Constantine drifts from comic foundation

Photo courtesy of NBC

Lannis, a disgruntled Pennsylvania miner, comes home one evening and asks his unnamed wife if dinner is ready. When she replies it is not, he gets rather annoyed and goes to wash off the grime from the mines.

The shower’s water turns muddy in a stereotypical fashion before it turns off completely only to be replaced with a geyser of fire. Lannis the ungracious is dead, cue insensitively fire-themed intro graphics. Thus began the second episode of television series Constantine.

NBC’s newest series is based on the misadventures of the comic book character John Constantine from, among others, DC’s Hellblazer series. While there is no shortage of comic book stories turned video, this is particularly noteworthy in that Constantine is known for being a chain-smoking, alcoholic magician possessed of a world view dark enough to make Batman desire a night light.

The television series immediately made their stance on keeping to the source material clear by pronouncing Constantine as though it ended with the word “teen” instead of how the British character in the comics pronounces it to rhyme with “vine.”

If they are going to change something as momentously trivial as the pronunciation of the main character’s name, it is probably a safe assumption that there will be little resemblance between the show and the comics beyond basic mythos and the main points of characters’ backstories.

This begs the question: why not simply change the names of the few overlapping characters, claim it was merely “inspired by” the comic books, and avoid angering fans of Hellblazer while still creating the intended show?

Sadly, the intended show has little going for it aside from its CGI, which goes far beyond that of most television series. The first episode showed potential, but the second proved this was merely a false hope.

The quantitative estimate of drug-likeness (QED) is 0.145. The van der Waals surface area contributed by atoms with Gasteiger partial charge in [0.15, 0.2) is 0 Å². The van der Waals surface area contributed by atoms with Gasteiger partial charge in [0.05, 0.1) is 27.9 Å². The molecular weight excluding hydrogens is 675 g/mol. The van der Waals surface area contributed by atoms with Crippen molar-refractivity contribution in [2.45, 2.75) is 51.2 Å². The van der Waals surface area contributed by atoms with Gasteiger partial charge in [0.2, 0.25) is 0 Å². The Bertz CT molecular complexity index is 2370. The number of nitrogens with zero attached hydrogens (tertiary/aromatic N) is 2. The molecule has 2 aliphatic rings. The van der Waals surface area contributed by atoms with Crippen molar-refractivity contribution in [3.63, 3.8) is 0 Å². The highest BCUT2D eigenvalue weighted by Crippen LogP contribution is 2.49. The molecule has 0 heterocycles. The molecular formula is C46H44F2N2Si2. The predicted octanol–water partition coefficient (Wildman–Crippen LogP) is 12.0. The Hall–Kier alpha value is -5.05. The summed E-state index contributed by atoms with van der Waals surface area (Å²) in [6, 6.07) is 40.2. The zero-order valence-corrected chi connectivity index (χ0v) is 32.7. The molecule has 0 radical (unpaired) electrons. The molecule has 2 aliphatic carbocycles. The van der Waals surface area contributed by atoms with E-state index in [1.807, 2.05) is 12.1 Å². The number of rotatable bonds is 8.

In the first episode, the first time Constantine, played by Matt Ryan (Flypaper), is introduced, he has been a patient in a psychiatric facility for three months. During a therapy session, a doctor inundates the viewer with exposition to a degree that might leave audiences wondering if Constantine also suffers from amnesia.

Perhaps realizing that this is less than interesting, Constantine soon receives a message from a dead friend and travels to Atlanta in order to protect said friend’s daughter, Liv (Lucy Griffiths), who is being hunted by a demon named Furcifer. Once she realizes Constantine is there to help, Liv asks a lot of questions, which is understandable, considering she just came to know that demons and magic are real.

However, the inquisitiveness combined with Constantine’s forthcoming answers feel rather like thinly veiled attempts to inform the audience of relevant mythology.

Through the hour-long show, Constantine reunites with Chas, an old friend who appears to be immortal, speaks with an angel several times about the future, blackmails a professor and does several things besides.

All of this is, of course, is in addition to the main plot of fending off Furcifer. With such an overflowing amount of detail included in the episode, it would be hard-pressed to be uninteresting.

Unfortunately, this was not to be continued; the second episode had a linear plot revolving around the murder of Lannis the miner. The identity of the murderer was rather obvious (some could probably guess who did it given only the first paragraph of this article), though it was just as obviously supposed to be a grand reveal at the end when Constantine confronted the person.

One of the confusing points was that Liv was entirely missing, and a replacement character, Zed, was introduced. Apparently, this switch was made for real-life reasons, and the writers did not deem it worthwhile to come up with an in-show reason as well.

Constantine seems to be letting real world constraints make for a strange show. NBC has a policy against letting characters smoke, but the show still wanted Constantine to be the comic book chain smoker. In many scenes, he is shown just putting out a cigarette or about to smoke. It is rather ingenious how many ways the show has come up with to depict a smoker without ever showing Constantine enjoying his addiction in full view of the camera.

Even with two drastically different episodes as its only accomplishments so far, this show can probably best be summed up by its crowning moment. When Constantine is going to investigate the mine, he picks up a flashlight and turns it on while pointing it directly into his own eyes.

With this caliber of intelligence opposing them, demons and devils should be cautious as Constantine might be the next, albeit less lightheartedly comical, Inspector Clouseau.

Our Take: 3/5